Early Data on Triplet Therapy for Prostate Cancer

The standard of care has shifted over the years for metastatic castration-sensitive prostate cancer—a form of prostate cancer that grows in response to hormones called androgens. The chemotherapy drug docetaxel or new hormonal therapies have been added to the traditional androgen-deprivation therapy (ADT). Early data from a phase III trial presented at the 2021 American Society of Clinical Oncology Annual Meeting, held virtually June 4-8, suggest a combination of all three could extend the time a patient survives without tumor progression based on scans, which researchers call radiographic progression-free survival (rPFS). However, the data are not yet mature enough for results on overall survival to be available, a caveat that was stressed in discussion at the meeting. The PEACE-1 trial, which included 1,173 men with castration-sensitive prostate cancer that was metastatic at diagnosis, showed the triplet therapy of the hormonal drug Zytiga (abiraterone) plus androgen-deprivation therapy (ADT) and docetaxel extended rPFS by a median 2.5 years, when compared with the standard of care, consisting of ADT alone or ADT with docetaxel. The trial could be practice changing, said study investigator Karim Fizazi, a medical oncologist at the Institut Gustave Roussy in Villejuif, France, according to MedPage Today. The discussant for the study, Lisa Horvath, a researcher at the Sydney Cancer Center in Australia, expressed a need for more published results on the approach, and put it in context of similar studies, such as ENZAMET, on which she was a co-investigator. ENZAMET, which looked at Xtandi (enzalutamide), a hormonal therapy, in combination with docetaxel and ADT, showed promising rPFS but did not show improved overall survival, she noted.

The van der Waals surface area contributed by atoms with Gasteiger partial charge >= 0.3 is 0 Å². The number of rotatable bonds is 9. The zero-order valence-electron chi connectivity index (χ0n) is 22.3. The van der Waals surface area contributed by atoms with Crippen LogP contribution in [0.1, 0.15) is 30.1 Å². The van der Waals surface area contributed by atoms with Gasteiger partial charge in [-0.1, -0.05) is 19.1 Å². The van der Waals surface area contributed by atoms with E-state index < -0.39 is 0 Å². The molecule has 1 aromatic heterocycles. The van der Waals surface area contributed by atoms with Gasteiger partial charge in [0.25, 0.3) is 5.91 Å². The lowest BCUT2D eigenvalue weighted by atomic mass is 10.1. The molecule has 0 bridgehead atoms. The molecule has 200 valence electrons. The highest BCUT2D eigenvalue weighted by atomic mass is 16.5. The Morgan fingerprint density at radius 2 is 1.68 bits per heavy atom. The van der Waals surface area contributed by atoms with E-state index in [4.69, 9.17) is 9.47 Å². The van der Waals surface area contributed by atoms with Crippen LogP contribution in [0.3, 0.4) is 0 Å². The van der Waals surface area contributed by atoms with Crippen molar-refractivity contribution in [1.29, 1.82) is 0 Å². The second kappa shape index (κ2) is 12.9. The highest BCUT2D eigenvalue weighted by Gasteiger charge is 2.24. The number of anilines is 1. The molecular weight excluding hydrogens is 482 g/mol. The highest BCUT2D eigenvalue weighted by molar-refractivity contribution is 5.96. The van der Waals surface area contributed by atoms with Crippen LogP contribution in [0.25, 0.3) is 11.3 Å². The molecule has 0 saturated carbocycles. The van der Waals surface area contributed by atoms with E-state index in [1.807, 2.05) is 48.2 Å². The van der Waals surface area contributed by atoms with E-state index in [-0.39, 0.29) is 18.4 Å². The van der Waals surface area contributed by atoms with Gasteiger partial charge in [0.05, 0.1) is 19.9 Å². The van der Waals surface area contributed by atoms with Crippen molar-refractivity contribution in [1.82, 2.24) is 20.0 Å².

FDA Experts Chat about Drug Approvals

After the 2021 American Society of Clinical Oncology Annual Meeting, STAT hosted a virtual live chat with leadership from the Food and Drug Administration (FDA) Oncology Center of Excellence (OCE), including the OCE’s director Rick Pazdur. STAT’s national biotech columnist Adam Feuerstein opened the discussion on June 9 by asking about recent criticism that the FDA’s standards for approval may have become lower, as the FDA approves more drugs at a faster clip. “I think sometimes people don’t understand drug regulation,” said Pazdur. “People want to put regulations that don’t exist on us. For example, we have to demonstrate that the drug is safe and effective, not that it is better than what we approved yesterday. People have to understand that we need to move on from the traditional overall survival endpoint to meet patient needs.” The change is due to a number of factors, including smaller populations of patients who may benefit from targeted therapies, Pazdur noted. Panelists discussed a range of topics, including possible regulatory approval of drugs, such as immune checkpoint inhibitors, from China, the plethora of PD-L1/PD-1 inhibitors, and recent voluntarily withdrawals of immunotherapy indications by pharmaceutical companies. (For more information, read this story published March 23 in Cancer Today.)

Survey Suggests Americans Have Inadequate Knowledge of Palliative Care

A study published June 4 in Cancer Epidemiology, Biomarkers & Prevention finds that American adults report having inadequate knowledge of palliative care. Palliative care strives to improve quality of life for a person who has a serious disease, such as cancer, throughout their illness, but the term is often confused with hospice care, which is provided only at the end of life after active treatment stops. Motolani Ogunsanya, an assistant professor at the University of Oklahoma Health Sciences Center in Oklahoma City, and colleagues assessed knowledge using 3,450 survey responses from the National Cancer Institute’s Health Information National Trends Survey from 2018. Respondents who self-reported their knowledge of palliative care by selecting “I’ve never heard of it” or “I know a little bit about palliative care” were grouped together as having inadequate knowledge, while a response of “I know what palliative care is, and I could explain it to someone else” was considered adequate knowledge. Only 11% of the respondents reported adequate knowledge of palliative care. However, respondents with a prior cancer diagnosis were 51% more likely to have adequate knowledge of palliative care than those who had never been diagnosed with cancer. “If someone is not confident in their knowledge of palliative care, the​y may be less inclined to ask for it, regardless of how well they do understand it,” said Ogunsanya in a statement from the American Association for Cancer Research (AACR). (The AACR publishes Cancer Today.)